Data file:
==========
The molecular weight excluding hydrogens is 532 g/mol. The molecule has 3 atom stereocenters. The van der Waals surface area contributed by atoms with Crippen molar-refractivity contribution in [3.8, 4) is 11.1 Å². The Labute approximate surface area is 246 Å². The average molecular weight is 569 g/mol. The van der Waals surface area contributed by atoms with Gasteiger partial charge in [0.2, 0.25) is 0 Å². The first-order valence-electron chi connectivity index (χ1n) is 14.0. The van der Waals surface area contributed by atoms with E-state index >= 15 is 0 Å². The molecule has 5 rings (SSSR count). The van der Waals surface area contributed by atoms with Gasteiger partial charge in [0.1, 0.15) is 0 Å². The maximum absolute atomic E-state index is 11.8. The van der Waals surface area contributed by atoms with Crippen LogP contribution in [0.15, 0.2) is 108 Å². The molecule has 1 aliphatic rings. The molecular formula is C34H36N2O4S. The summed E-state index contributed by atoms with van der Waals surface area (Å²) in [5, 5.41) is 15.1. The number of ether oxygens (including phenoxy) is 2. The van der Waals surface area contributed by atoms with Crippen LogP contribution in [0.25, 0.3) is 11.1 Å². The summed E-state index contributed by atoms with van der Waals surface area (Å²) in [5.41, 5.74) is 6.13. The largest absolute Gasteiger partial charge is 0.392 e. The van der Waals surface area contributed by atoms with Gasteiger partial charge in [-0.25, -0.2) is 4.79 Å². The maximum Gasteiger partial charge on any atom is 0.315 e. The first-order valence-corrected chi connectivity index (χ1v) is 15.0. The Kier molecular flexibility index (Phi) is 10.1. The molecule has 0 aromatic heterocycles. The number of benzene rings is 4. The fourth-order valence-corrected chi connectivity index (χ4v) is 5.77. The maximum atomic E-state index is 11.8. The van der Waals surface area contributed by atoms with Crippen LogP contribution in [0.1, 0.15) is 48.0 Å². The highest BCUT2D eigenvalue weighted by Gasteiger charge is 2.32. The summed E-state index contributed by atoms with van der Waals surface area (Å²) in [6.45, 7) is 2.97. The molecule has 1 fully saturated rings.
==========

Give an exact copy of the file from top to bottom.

The molecular weight excluding hydrogens is 532 g/mol. The molecule has 3 atom stereocenters. The van der Waals surface area contributed by atoms with Crippen molar-refractivity contribution in [3.8, 4) is 11.1 Å². The Labute approximate surface area is 246 Å². The average molecular weight is 569 g/mol. The van der Waals surface area contributed by atoms with Gasteiger partial charge in [0.2, 0.25) is 0 Å². The first-order valence-electron chi connectivity index (χ1n) is 14.0. The van der Waals surface area contributed by atoms with E-state index >= 15 is 0 Å². The molecule has 5 rings (SSSR count). The van der Waals surface area contributed by atoms with Gasteiger partial charge in [0.1, 0.15) is 0 Å². The maximum absolute atomic E-state index is 11.8. The van der Waals surface area contributed by atoms with Crippen LogP contribution in [0.15, 0.2) is 108 Å². The molecule has 1 aliphatic rings. The molecular formula is C34H36N2O4S. The summed E-state index contributed by atoms with van der Waals surface area (Å²) in [5, 5.41) is 15.1. The number of ether oxygens (including phenoxy) is 2. The van der Waals surface area contributed by atoms with Crippen LogP contribution in [0.25, 0.3) is 11.1 Å². The summed E-state index contributed by atoms with van der Waals surface area (Å²) in [5.41, 5.74) is 6.13. The largest absolute Gasteiger partial charge is 0.392 e. The van der Waals surface area contributed by atoms with Gasteiger partial charge in [-0.25, -0.2) is 4.79 Å². The maximum Gasteiger partial charge on any atom is 0.315 e. The first-order valence-corrected chi connectivity index (χ1v) is 15.0. The Kier molecular flexibility index (Phi) is 10.1. The molecule has 0 aromatic heterocycles. The number of benzene rings is 4. The fourth-order valence-corrected chi connectivity index (χ4v) is 5.77. The maximum atomic E-state index is 11.8. The van der Waals surface area contributed by atoms with Crippen LogP contribution in [0.1, 0.15) is 48.0 Å². The highest BCUT2D eigenvalue weighted by Gasteiger charge is 2.32. The summed E-state index contributed by atoms with van der Waals surface area (Å²) in [6.45, 7) is 2.97. The molecule has 1 fully saturated rings.